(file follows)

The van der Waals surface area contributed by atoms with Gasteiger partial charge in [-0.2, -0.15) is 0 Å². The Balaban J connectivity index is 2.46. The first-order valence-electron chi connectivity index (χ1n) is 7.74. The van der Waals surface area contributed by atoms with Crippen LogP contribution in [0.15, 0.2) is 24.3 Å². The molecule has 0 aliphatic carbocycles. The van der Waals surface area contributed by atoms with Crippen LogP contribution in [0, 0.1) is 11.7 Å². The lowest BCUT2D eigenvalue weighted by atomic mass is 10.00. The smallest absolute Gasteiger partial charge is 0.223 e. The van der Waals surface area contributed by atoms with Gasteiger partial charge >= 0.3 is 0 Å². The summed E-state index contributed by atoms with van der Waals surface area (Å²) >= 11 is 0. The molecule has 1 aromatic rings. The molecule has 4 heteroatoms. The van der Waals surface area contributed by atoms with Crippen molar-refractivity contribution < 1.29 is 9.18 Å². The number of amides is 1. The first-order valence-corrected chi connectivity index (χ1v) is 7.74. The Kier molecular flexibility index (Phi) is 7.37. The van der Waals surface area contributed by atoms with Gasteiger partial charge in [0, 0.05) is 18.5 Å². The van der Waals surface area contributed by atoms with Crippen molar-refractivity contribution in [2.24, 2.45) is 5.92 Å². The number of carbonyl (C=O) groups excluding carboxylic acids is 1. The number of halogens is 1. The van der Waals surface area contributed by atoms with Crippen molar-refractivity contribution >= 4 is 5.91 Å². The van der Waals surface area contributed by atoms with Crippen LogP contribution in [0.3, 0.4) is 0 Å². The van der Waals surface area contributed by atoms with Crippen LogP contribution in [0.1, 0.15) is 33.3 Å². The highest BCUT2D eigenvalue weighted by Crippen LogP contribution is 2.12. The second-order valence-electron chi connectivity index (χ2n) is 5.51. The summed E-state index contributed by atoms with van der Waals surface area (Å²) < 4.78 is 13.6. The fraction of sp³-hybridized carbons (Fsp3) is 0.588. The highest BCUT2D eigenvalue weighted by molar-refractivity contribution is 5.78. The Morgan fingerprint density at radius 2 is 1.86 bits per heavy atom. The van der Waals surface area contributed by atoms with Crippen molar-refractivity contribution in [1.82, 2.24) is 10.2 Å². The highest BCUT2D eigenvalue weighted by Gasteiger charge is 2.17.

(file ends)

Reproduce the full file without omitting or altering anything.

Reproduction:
The van der Waals surface area contributed by atoms with Gasteiger partial charge in [-0.2, -0.15) is 0 Å². The Balaban J connectivity index is 2.46. The first-order valence-electron chi connectivity index (χ1n) is 7.74. The van der Waals surface area contributed by atoms with Crippen LogP contribution in [0.15, 0.2) is 24.3 Å². The molecule has 0 aliphatic carbocycles. The van der Waals surface area contributed by atoms with Crippen LogP contribution in [0, 0.1) is 11.7 Å². The lowest BCUT2D eigenvalue weighted by atomic mass is 10.00. The smallest absolute Gasteiger partial charge is 0.223 e. The van der Waals surface area contributed by atoms with Gasteiger partial charge >= 0.3 is 0 Å². The summed E-state index contributed by atoms with van der Waals surface area (Å²) >= 11 is 0. The molecule has 1 aromatic rings. The molecule has 4 heteroatoms. The van der Waals surface area contributed by atoms with Crippen molar-refractivity contribution < 1.29 is 9.18 Å². The number of amides is 1. The first-order valence-corrected chi connectivity index (χ1v) is 7.74. The Kier molecular flexibility index (Phi) is 7.37. The van der Waals surface area contributed by atoms with Gasteiger partial charge in [0, 0.05) is 18.5 Å². The van der Waals surface area contributed by atoms with Crippen molar-refractivity contribution in [2.24, 2.45) is 5.92 Å². The number of carbonyl (C=O) groups excluding carboxylic acids is 1. The number of halogens is 1. The van der Waals surface area contributed by atoms with Crippen molar-refractivity contribution >= 4 is 5.91 Å². The van der Waals surface area contributed by atoms with Crippen LogP contribution in [0.3, 0.4) is 0 Å². The van der Waals surface area contributed by atoms with Crippen LogP contribution in [0.1, 0.15) is 33.3 Å². The highest BCUT2D eigenvalue weighted by Crippen LogP contribution is 2.12. The second-order valence-electron chi connectivity index (χ2n) is 5.51. The summed E-state index contributed by atoms with van der Waals surface area (Å²) < 4.78 is 13.6. The fraction of sp³-hybridized carbons (Fsp3) is 0.588. The highest BCUT2D eigenvalue weighted by molar-refractivity contribution is 5.78. The Morgan fingerprint density at radius 2 is 1.86 bits per heavy atom. The van der Waals surface area contributed by atoms with Crippen molar-refractivity contribution in [1.82, 2.24) is 10.2 Å². The highest BCUT2D eigenvalue weighted by Gasteiger charge is 2.17.